Women's Fiction – What message does it send?
Consequences of segmenting the author/book market
As a college student in the 1960s, I took a class called “Black Literature.” “Black” being the culturally accepted term of the day for African American. We read works including Native Son by Richard Wright and poetry by Langston Hughes. Though the class was taught by a female professor, we did not read anything by black women authors.
During that same time, courses in women’s literature were offered in the gender studies program.
My thinking at the time was that both “black literature” and “women’s literature” were special and worthy of study. I did not consider that by shining a light on a particular group of authors, the courses may simultaneously elevate and demote those authors.
Meyers observes that: “… to publish on Amazon, you must pick a category from a list of wide ranging possibilities that include ten sub-genres of Women’s Fiction and, zero that are labeled Men’s Fiction. The message is clear. Men are the norm. Women are a sub-category.”
From a marketing standpoint, which given a thirty-year career in marketing is how I think about many things, segmenting the market is a good thing. The closer I can get to finding readers who are interested in my specific product (fiction, World War One-era, United States, family, women), the more efficient my marketing and the more likely I am to achieve a sale.
Amazon marketing is sophisticated, and I’ve benefited greatly from their ability to know that “if you liked this author/book, you’ll like that author/book.” I wouldn’t want them to stop.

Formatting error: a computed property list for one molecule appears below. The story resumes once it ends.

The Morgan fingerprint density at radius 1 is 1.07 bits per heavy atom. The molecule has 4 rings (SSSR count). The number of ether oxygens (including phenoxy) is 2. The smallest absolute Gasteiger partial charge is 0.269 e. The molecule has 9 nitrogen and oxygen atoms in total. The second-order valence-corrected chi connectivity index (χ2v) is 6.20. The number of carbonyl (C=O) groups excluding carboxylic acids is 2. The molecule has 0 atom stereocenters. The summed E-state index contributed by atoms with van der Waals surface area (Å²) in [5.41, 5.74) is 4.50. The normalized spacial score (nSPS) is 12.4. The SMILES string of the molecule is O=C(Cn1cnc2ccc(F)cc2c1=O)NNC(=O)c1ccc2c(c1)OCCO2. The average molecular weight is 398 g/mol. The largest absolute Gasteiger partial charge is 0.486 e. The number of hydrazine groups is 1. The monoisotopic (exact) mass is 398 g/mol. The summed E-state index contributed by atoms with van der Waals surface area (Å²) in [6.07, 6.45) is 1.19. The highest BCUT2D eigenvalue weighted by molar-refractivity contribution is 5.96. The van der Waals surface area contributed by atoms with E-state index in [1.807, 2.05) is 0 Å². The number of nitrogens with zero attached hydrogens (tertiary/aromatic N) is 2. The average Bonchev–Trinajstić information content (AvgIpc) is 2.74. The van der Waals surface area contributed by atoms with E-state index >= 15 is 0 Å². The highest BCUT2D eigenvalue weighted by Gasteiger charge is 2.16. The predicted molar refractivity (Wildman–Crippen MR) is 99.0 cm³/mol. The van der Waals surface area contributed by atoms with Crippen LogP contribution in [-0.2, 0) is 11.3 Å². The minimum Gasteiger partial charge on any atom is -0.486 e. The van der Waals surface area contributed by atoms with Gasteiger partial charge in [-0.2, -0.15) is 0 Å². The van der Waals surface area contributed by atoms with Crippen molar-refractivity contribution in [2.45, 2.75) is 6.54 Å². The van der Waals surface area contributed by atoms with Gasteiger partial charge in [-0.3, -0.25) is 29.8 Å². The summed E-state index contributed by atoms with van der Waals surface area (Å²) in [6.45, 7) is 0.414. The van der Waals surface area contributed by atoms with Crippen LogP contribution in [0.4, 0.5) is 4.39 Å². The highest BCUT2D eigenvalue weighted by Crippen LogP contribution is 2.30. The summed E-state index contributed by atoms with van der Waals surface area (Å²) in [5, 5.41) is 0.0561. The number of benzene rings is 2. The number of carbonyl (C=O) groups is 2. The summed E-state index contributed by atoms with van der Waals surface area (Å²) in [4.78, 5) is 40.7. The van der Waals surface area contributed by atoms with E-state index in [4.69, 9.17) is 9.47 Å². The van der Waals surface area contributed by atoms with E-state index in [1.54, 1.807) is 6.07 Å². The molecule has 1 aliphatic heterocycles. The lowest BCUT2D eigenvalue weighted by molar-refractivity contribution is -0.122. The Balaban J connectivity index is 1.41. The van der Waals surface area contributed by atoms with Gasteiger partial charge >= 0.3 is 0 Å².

At the same time, I know that if Go Away Home is considered “Women’s Fiction,” by default the implication is that men may not find it as interesting. But we can go down the list, if it’s World War One-era fiction, people who do not care about that era may not find it appealing. If it’s United States based, people who want to read about Asia may not choose to give it their time. If it’s fiction, people who only read non-fiction are likely to pass it by.
There is a wealth of good literature out there. How do any of us decide? I admit I’m torn on this topic. I’m not fond of the idea of labeling anyone if it somehow makes them “less.” I am fond of knowing who the reader is because if you market to everybody, you market to nobody.
What do you think readers? Is “Women’s Fiction” denigrating to women authors and even women readers? Or is it a reasonable function of market segmentation?